The call for troop withdrawal for reasons of political expediency does not factor in the threat dynamics and the imperative to preserve the hard-earned gains. What is politically correct is operationally fatal. The other demand for repealing the Armed Forces Special Powers Act (AFSPA) is intimately linked to providing legal safeguards for troops fighting militancy.

AFSPA was notified in 1989 by declaring three districts of Jammu and Kashmir as disturbed areas — the Kashmir Valley and Doda. The ministries of Home and Defence are engaged in making AFSPA more people-friendly and humane but as long as cross-border activities continue, its repeal will undermine the operational effectiveness of troops.
Reducing the stress and strain on security forces is the moral responsibility of the military and political leadership. It is the failure of governance that leads to the political mess which the administration expects the Army to clean up. There is no Sri Lanka-type solution in Jammu and Kashmir and what had been achieved represents the best feasible for transition to the political process.
In 1971, the government frittered away the political and diplomatic gains of the historic military victory in East Pakistan. For more than two decades after that missed opportunity, the government took no substantive action towards a political solution. In 2006-07, back channel talks between Prime Minister Manmohan Singh’s envoy on Pakistan, Satinder Lambah and the Musharraf-confidant Tariq Aziz produced the four-point Kashmir formula. India could not have expected a better agreement.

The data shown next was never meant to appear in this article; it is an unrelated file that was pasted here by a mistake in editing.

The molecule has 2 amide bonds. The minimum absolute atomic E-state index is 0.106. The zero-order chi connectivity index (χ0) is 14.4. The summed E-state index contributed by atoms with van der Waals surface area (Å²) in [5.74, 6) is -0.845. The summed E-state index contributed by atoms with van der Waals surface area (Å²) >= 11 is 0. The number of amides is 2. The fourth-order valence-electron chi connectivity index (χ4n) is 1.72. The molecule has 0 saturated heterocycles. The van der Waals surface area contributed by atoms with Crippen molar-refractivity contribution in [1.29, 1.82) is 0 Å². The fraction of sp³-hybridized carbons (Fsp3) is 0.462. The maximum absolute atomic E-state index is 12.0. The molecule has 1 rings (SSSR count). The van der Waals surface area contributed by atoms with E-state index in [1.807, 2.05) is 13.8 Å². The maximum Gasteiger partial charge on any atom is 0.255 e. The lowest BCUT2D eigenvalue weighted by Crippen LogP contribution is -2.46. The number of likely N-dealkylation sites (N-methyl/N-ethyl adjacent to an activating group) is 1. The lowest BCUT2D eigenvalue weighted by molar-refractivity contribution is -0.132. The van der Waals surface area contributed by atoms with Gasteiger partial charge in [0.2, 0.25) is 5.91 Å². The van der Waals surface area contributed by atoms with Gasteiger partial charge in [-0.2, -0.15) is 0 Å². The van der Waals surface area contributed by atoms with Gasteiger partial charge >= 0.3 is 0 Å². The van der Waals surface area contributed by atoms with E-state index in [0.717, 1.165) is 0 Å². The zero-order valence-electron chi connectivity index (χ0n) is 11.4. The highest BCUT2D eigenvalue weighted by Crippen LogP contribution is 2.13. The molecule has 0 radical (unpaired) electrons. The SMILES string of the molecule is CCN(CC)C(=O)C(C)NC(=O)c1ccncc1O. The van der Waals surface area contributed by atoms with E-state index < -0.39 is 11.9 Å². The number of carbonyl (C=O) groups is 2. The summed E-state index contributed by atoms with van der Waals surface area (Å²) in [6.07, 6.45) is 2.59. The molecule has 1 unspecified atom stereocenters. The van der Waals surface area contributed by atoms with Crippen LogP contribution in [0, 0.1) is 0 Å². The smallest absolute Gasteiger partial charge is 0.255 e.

Unfortunately, the front channel was unable to capitalise on it. Srinagar lies in the flight path of the Taliban suicide bomber who arrived in Muzaffarabad across the LoC earlier this year. The last and only human bomber to strike in India was LTTE’s Dhanu who took out Rajiv Gandhi.

Jammu and Kashmir has witnessed only fidayeen attacks which is kid stuff compared with multiple suicide bombings, now routine in Pakistan. The Army should be prepared to deter this challenge as the growing turbulence in Af-Pak is bound to rock Kashmir soon. Sixty-two years after it launched its first post-independence, expeditionary forces in Jammu and Kashmir the Army must be ready and willing to stick it out for at least a half century and more, with a fair likelihood of it getting sucked into the Maoist cauldron too.

That’s the price the country has to pay for political shortsightedness and preference for conflict management rather than its resolution.